The United States and the European Union recognize the importance of mutual recognition agreements and conformity assessment-related initiatives for U.S. and EU stakeholders engaged in transatlantic trade in a range of sectors. Before the next TTC co-chairs meeting, the United States and the European Union plan to explore ways in which the increased use of digital technology, where permissible, may help U.S. and EU stakeholders better utilize existing mutual recognition agreements to facilitate increased transatlantic trade.
The United States and the European Union will also explore the feasibility of extending the scope of the existing U.S.-EU Marine Equipment Mutual Recognition Agreement to include certain radio equipment.
The United States and the European Union also support regulators’ work on considering the necessary steps to extend the scope of the EU-U.S. Mutual Recognition Agreement annex for Pharmaceutical Good Manufacturing Practices to include vaccines and plasma-derived pharmaceuticals for human use, as discussed by the Joint Sectoral Committee.
With a view to providing mutual benefits and enhancing transatlantic trade, the United States and the European Union will continue exploring opportunities to improve cooperation in conformity assessment, including in machinery and other sectors. This work will include exploring opportunities to improve cooperation on horizontal approaches to conformity assessment.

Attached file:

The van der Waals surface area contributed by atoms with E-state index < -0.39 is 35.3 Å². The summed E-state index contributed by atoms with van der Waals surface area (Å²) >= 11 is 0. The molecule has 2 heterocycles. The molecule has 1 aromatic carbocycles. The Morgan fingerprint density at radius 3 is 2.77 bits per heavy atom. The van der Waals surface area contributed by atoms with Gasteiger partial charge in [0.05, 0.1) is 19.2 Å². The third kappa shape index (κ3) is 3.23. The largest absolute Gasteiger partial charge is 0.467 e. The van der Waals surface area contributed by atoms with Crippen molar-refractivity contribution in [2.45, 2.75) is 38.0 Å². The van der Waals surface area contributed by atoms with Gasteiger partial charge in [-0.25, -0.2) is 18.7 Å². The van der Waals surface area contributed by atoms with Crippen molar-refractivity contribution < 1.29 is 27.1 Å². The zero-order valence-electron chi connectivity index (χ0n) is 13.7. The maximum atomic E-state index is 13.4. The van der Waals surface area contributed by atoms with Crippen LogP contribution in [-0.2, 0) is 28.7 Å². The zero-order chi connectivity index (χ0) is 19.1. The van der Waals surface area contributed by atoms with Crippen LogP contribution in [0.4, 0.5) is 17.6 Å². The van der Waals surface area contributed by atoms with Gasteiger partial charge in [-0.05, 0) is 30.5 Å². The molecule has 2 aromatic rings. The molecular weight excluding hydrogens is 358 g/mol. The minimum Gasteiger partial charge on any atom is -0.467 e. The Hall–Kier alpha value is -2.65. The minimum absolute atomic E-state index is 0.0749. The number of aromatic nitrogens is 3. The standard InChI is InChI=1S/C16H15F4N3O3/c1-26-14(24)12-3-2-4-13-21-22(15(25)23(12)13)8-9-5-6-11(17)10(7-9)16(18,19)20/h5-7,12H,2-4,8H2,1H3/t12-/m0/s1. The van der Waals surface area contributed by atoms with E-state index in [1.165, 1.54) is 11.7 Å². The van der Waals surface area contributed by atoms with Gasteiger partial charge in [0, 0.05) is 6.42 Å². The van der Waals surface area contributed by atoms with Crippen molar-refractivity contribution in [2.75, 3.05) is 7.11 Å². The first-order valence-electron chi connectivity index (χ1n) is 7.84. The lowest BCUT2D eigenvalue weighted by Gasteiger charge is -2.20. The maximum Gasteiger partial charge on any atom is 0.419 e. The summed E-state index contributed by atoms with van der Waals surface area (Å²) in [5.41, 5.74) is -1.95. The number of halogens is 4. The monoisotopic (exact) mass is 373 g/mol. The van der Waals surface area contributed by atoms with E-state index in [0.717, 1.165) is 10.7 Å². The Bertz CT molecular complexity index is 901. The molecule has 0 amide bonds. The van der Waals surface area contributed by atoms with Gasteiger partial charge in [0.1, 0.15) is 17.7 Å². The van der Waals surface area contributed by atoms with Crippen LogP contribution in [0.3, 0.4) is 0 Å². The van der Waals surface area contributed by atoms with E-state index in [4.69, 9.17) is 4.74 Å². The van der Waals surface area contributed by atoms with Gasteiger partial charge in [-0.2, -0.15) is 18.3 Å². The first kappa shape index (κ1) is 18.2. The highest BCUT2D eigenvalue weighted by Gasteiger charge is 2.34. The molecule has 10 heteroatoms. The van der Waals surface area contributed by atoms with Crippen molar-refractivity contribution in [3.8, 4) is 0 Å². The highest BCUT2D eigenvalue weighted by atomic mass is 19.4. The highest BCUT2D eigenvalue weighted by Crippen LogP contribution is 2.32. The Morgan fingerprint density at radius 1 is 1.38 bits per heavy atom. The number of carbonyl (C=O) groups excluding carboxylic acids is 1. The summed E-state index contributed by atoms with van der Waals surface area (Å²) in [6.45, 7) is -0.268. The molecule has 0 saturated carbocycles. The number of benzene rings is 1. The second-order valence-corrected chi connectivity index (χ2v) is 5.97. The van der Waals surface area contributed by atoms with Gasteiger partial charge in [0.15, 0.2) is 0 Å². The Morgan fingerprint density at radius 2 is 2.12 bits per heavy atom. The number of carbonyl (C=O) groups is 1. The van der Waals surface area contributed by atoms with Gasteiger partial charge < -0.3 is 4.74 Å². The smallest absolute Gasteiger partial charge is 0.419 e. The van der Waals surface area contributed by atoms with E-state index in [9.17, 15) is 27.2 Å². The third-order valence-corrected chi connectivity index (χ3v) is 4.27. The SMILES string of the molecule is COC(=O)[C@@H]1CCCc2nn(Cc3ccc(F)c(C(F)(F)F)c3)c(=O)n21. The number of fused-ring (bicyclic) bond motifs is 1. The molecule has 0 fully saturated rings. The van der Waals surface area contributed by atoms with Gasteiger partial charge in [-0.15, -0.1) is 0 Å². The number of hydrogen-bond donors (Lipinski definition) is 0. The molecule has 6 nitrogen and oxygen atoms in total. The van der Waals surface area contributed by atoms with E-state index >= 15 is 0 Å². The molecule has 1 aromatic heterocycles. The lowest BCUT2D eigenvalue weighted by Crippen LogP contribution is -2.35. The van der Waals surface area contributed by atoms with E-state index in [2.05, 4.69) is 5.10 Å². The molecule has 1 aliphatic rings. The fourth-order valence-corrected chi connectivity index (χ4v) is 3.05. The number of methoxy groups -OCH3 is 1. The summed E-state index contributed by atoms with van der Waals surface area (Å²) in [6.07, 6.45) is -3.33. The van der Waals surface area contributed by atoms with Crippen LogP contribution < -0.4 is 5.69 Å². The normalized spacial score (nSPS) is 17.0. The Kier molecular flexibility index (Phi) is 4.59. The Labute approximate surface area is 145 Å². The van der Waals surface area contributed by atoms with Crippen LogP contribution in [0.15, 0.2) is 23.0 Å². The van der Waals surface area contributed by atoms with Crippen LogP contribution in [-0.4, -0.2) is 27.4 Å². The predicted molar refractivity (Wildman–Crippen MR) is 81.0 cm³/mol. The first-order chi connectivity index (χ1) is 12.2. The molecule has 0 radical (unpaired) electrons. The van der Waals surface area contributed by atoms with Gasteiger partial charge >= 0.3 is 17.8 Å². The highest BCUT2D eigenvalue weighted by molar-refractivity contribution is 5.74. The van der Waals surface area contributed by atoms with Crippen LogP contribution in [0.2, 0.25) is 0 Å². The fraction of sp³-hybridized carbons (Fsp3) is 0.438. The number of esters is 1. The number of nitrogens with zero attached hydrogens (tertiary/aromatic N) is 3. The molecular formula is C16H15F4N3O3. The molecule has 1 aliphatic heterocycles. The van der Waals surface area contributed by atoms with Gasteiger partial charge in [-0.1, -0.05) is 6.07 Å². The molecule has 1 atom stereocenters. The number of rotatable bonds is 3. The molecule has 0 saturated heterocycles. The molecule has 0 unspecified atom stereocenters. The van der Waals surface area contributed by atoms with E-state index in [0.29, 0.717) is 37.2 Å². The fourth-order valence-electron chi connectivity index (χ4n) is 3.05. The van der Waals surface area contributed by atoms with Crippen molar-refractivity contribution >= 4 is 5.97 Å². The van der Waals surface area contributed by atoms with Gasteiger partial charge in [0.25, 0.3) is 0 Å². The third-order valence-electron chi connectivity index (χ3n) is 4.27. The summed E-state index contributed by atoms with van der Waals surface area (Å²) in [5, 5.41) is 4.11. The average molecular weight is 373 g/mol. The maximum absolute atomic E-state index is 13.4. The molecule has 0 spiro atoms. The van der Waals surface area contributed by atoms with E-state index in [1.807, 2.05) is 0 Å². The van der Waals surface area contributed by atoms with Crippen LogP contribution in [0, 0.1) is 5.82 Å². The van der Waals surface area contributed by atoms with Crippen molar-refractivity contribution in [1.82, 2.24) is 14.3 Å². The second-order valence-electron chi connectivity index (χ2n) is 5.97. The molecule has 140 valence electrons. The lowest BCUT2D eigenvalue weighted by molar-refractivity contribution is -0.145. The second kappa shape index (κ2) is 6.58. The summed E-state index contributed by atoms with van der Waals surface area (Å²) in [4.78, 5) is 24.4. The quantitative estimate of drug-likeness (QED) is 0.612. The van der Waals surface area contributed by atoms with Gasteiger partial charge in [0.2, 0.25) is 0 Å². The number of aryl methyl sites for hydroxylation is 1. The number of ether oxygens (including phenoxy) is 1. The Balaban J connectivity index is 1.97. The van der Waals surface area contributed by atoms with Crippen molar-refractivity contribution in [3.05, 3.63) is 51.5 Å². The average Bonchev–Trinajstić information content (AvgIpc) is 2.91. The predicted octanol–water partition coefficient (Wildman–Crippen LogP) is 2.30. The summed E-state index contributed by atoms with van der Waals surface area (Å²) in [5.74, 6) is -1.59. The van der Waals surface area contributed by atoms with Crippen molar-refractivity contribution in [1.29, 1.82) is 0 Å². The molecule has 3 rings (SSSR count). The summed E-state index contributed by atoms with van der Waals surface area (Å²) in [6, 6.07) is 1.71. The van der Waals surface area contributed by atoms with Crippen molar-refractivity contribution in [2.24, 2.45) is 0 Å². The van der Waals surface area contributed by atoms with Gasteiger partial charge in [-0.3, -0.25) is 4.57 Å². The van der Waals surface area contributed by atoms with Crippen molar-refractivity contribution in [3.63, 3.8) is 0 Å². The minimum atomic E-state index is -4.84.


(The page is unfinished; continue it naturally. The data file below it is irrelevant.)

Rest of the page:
Cooperation on Export Controls and Sanction-Related Export Restrictions
Regarding cooperation on export control, we are looking at how to simplify transatlantic trade with regard to exports and re-exports of dual-use items and technologies while ensuring appropriate protection against misuse through pilot exchange of information on the disposition of U.S. exports to Europe and vice versa. We are facilitating trade between the United States and the European Union by more coordinated adoption and publication of multilateral control list revisions. We continue to consult on new regulatory actions. We are also planning to conduct coordinated export control outreach with partners. We are taking additional steps to enhance enforcement collaboration between the United States and the European Union, including through the exchange of best practices as appropriate and with a view to promoting the consistent application of sanction-related export restrictions targeting Russia and Belarus through regular information exchange, including regarding authorization and denial decisions. Lastly, the United States and the European Union will cooperate on the export controls of sensitive and emerging technologies, while ensuring appropriate protection against misuse with a view to facilitate legitimate transatlantic trade and research interests.